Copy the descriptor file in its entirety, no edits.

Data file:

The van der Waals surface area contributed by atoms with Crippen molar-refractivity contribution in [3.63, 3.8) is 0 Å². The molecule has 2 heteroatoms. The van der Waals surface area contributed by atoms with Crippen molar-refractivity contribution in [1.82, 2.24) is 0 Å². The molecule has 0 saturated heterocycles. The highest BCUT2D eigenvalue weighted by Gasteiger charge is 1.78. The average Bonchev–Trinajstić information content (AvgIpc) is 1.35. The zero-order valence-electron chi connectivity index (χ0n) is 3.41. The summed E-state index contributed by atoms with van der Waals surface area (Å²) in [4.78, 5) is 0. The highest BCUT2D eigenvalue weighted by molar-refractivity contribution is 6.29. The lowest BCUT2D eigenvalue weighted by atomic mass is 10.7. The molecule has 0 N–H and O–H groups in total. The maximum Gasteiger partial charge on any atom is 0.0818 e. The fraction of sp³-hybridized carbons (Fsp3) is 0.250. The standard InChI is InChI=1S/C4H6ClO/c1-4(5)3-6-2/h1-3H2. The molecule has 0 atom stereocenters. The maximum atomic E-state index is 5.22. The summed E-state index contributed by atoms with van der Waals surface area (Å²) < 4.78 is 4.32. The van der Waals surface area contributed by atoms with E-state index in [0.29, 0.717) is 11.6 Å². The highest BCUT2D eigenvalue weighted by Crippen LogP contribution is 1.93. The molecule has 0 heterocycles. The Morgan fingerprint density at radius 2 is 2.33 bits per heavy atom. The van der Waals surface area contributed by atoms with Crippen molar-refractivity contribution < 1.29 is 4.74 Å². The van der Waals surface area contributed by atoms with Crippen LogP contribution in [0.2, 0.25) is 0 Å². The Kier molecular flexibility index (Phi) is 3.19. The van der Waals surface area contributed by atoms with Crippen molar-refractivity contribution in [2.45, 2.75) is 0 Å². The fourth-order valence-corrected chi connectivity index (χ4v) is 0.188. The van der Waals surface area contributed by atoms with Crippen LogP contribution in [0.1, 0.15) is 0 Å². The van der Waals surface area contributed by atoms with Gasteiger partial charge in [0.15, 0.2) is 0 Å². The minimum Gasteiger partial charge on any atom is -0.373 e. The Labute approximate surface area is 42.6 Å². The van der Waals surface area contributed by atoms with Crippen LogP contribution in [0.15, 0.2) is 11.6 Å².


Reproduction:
The van der Waals surface area contributed by atoms with Crippen molar-refractivity contribution in [3.63, 3.8) is 0 Å². The molecule has 2 heteroatoms. The van der Waals surface area contributed by atoms with Crippen molar-refractivity contribution in [1.82, 2.24) is 0 Å². The molecule has 0 saturated heterocycles. The highest BCUT2D eigenvalue weighted by Gasteiger charge is 1.78. The average Bonchev–Trinajstić information content (AvgIpc) is 1.35. The zero-order valence-electron chi connectivity index (χ0n) is 3.41. The summed E-state index contributed by atoms with van der Waals surface area (Å²) in [4.78, 5) is 0. The highest BCUT2D eigenvalue weighted by molar-refractivity contribution is 6.29. The lowest BCUT2D eigenvalue weighted by atomic mass is 10.7. The molecule has 0 N–H and O–H groups in total. The maximum Gasteiger partial charge on any atom is 0.0818 e. The fraction of sp³-hybridized carbons (Fsp3) is 0.250. The standard InChI is InChI=1S/C4H6ClO/c1-4(5)3-6-2/h1-3H2. The molecule has 0 atom stereocenters. The maximum atomic E-state index is 5.22. The summed E-state index contributed by atoms with van der Waals surface area (Å²) < 4.78 is 4.32. The van der Waals surface area contributed by atoms with E-state index in [0.29, 0.717) is 11.6 Å². The highest BCUT2D eigenvalue weighted by Crippen LogP contribution is 1.93. The molecule has 0 heterocycles. The Morgan fingerprint density at radius 2 is 2.33 bits per heavy atom. The van der Waals surface area contributed by atoms with Crippen molar-refractivity contribution < 1.29 is 4.74 Å². The van der Waals surface area contributed by atoms with Crippen LogP contribution in [0.2, 0.25) is 0 Å². The Kier molecular flexibility index (Phi) is 3.19. The van der Waals surface area contributed by atoms with Crippen molar-refractivity contribution in [2.45, 2.75) is 0 Å². The fourth-order valence-corrected chi connectivity index (χ4v) is 0.188. The van der Waals surface area contributed by atoms with Crippen LogP contribution in [0.1, 0.15) is 0 Å². The van der Waals surface area contributed by atoms with Gasteiger partial charge in [0.15, 0.2) is 0 Å². The minimum Gasteiger partial charge on any atom is -0.373 e. The Labute approximate surface area is 42.6 Å². The van der Waals surface area contributed by atoms with Crippen LogP contribution in [0.15, 0.2) is 11.6 Å².